The controversy over this issue carries with it implications that are of fundamental importance for debates among scholars of international relations theory and U.S. foreign policy. The extent to which domestic political constraints influence strategic decision-making bears directly on the question of whether international politics is to be understood mainly in structural realist terms. Structural realism's most basic assumption is that the anarchic structure of the international system generates strong pressures on leaders to make choices based on power politics. Politics at home, in this perspective, is usually of minimal importance.5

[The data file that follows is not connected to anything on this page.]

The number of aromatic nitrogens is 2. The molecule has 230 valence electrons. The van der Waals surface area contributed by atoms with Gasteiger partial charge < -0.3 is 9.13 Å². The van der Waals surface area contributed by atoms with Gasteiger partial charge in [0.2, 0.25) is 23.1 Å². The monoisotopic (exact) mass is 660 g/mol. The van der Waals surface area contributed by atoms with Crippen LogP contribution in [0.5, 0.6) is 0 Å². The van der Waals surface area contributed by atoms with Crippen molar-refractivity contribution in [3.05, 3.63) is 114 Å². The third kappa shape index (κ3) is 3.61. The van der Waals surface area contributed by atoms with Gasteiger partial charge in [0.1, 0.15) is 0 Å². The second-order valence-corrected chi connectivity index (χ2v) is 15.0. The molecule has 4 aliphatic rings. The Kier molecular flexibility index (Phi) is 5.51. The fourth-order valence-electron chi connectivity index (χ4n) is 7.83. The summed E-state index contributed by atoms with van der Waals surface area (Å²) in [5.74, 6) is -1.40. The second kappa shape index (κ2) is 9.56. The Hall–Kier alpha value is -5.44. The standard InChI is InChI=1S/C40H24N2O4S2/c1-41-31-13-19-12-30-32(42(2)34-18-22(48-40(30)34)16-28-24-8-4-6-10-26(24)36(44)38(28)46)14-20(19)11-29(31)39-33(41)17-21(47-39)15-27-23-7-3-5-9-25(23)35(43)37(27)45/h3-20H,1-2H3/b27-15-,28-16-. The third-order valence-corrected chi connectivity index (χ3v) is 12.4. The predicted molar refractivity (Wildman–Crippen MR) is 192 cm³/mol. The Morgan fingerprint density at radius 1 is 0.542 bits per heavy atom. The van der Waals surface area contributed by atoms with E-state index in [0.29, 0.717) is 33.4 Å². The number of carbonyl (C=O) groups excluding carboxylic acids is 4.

Of perhaps even greater importance, the Israel lobby debate profoundly affects arguments over how domestic political factors shape U.S. foreign policy. If correct, the idea that the actions of small, well-organized groups—rather than the contours of mass public opinion—determine outcomes suggests consequences of a far-reaching nature both for democratic theory and for the way in which the United States conducts its foreign relations.6 More broadly, such a finding would imply that domestic political structure affects, to an almost deterministic degree, the way democracies behave in international politics.7